Silly??? It’s an excellent reason.

    2) So if empirical science didn’t actually show us anything about God’s creation, then we wouldn’t do it?

    I’m sure some people would do it as their jobs but it wouldn’t be inherently valuable.

    Moreover, aren’t we God’s creations? How is “what people do” distinct from “what trees do” on the scale of ‘religious’ signifiance???

    Isn’t that what I said?

    Abba: it’s aleady been addressed in a comment, but i will also ask, does every action have to be religiously valuable?

    That is the Shulchan Arukh’s working premise, isn’t it? But see this post: https://www.torahmusings.com/2005/08/talking-politics/

    YC: That’s a great article by R. JJ Schacter. I wish you had read to the end of this post where it is quoted.

    Chardal: So there is not value in pursuing truth?… We are living in modernity and if someone is interested in a field that furthers our understanding of the world, then that has value

    I’m reminded of an Isaac Asimov story where people created a machine that lets you see the past anywhere in the world. Someone set it to 1 second in the past and then could see everything going on in the world. You are basically saying that knowledge of anything, no matter how mundane, is valuable in and of itself. I dispute that claim. Some things are trivial and knowledge of them has no value whatsoever.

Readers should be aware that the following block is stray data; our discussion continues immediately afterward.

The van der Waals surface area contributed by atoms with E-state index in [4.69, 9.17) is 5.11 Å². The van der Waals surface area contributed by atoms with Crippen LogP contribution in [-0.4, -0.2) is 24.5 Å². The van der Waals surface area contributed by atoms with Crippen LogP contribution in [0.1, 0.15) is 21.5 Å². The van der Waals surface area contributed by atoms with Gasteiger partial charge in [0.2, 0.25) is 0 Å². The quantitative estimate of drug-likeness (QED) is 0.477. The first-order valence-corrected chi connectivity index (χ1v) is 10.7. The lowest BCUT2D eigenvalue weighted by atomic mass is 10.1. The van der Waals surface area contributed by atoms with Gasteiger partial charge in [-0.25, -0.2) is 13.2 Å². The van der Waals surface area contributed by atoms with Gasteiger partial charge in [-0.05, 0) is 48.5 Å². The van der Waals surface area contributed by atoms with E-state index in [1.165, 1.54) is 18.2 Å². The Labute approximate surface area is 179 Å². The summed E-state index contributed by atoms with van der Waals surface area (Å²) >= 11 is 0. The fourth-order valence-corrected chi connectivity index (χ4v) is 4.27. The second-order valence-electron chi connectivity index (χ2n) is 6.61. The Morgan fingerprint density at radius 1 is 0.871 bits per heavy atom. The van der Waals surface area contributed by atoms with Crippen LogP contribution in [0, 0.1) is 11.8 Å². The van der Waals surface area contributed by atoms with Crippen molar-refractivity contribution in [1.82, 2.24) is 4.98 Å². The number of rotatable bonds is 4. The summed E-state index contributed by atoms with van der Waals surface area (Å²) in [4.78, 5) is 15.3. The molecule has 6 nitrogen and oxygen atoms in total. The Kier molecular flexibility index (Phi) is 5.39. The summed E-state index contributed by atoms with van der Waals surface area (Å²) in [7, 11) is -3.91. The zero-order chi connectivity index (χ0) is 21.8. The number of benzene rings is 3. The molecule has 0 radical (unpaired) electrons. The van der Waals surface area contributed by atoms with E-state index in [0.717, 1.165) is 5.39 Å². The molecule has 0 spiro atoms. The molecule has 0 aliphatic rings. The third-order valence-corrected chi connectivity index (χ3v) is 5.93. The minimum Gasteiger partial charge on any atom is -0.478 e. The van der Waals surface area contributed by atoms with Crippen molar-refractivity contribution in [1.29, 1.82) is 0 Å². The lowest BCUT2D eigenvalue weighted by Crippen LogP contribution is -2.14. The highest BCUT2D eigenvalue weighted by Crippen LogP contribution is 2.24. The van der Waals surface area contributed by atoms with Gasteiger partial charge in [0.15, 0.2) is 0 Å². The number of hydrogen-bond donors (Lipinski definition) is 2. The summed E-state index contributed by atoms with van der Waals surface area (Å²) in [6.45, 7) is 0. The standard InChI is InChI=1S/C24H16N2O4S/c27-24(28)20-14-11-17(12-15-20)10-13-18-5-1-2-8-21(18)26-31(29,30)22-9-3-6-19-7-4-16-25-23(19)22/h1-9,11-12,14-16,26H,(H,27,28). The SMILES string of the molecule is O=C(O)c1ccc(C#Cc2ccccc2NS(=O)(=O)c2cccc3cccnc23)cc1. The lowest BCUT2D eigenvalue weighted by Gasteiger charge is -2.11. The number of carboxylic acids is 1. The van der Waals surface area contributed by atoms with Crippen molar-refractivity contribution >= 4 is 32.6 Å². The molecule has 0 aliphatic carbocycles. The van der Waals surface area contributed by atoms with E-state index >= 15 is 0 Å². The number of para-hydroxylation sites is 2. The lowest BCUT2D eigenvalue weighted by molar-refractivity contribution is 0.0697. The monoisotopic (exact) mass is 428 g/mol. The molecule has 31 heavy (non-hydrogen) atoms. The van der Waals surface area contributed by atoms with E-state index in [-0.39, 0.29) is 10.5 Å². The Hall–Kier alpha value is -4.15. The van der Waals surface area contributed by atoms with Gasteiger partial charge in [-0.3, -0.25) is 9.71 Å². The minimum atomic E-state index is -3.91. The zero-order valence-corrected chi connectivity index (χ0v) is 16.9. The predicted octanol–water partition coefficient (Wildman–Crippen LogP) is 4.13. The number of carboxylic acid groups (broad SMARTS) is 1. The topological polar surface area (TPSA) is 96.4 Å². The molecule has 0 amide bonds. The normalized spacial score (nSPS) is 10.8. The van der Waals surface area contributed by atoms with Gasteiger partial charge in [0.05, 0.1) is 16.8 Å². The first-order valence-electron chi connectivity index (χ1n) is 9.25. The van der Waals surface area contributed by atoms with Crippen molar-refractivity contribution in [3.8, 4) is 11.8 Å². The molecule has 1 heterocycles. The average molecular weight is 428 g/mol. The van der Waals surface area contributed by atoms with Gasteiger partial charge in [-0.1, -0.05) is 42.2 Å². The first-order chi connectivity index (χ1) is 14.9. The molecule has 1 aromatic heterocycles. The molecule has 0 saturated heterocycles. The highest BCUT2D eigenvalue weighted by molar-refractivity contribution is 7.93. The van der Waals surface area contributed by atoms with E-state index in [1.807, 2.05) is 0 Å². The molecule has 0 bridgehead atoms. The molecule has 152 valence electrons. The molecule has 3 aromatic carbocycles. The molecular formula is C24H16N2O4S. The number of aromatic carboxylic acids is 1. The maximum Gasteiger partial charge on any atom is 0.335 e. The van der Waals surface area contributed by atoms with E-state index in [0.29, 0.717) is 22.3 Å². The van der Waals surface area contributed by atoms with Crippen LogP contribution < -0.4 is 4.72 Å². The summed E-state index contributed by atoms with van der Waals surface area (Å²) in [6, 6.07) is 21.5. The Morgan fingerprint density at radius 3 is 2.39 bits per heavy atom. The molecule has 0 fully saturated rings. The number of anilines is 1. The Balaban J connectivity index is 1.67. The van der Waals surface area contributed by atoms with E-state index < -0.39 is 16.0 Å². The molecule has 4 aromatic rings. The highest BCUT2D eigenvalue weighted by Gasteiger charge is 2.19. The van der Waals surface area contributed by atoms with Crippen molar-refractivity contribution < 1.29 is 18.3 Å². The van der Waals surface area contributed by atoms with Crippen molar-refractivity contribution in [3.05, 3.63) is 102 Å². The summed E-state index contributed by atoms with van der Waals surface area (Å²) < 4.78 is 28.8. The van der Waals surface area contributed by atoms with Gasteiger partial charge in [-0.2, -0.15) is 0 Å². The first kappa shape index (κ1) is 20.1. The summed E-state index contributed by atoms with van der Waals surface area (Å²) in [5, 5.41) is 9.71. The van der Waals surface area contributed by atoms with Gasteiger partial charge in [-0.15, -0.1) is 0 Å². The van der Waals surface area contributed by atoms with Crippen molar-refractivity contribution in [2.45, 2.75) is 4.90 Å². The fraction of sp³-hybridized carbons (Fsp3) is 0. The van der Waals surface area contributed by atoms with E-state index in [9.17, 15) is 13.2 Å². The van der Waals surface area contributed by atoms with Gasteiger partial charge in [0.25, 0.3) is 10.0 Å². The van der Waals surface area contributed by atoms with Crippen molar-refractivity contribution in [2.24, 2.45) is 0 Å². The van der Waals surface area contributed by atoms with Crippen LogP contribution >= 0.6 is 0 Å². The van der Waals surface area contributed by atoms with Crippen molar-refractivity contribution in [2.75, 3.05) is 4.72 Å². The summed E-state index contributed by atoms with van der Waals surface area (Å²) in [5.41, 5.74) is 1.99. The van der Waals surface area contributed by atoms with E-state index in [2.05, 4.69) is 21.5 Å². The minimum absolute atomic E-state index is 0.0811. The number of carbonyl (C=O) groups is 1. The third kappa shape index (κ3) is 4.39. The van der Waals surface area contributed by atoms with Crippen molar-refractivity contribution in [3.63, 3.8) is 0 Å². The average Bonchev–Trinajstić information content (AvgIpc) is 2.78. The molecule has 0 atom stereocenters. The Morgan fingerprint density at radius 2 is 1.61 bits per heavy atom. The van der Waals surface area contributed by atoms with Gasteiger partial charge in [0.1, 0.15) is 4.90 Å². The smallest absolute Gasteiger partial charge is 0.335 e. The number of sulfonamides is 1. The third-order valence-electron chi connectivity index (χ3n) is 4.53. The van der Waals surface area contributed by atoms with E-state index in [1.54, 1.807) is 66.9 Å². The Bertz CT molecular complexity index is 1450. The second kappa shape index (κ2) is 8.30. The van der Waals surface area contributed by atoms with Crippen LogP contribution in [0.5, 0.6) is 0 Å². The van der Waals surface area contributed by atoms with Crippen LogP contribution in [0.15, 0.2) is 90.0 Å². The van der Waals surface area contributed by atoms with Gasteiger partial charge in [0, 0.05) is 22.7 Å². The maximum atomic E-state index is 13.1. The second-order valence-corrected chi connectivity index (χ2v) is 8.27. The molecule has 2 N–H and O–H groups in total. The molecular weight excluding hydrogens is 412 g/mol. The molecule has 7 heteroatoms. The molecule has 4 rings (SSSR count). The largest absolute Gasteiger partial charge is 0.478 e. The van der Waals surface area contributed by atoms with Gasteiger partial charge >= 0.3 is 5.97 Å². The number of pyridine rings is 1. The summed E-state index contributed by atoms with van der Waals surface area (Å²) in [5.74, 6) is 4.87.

Even the documentary that you refer to (which I have actually seen) has some value in that it shows the effects of obsession and the length to which people will go in order to hold onto even questionable honor. Obviously, such a movie is much less important to the pursuit of truth than the study of history

    Here you are claiming that knowledge has instrumental value in furthering our understanding of human behavior. I agree with that.

    Because lists of obscure facts does give you any insight into any metaphysical forces in the world, whereas the understanding of the forces that drive history is critical to understanding both humanity as well as our own nation and the forces that created the environment under which our great spiritual works were written

    Exactly. It is not valuable in and of itself as truth but because it “Enables better understanding of human interaction in the political, economic and military spheres” (to quote from this post).

    Sounds like an endorsement for the proper study of history to me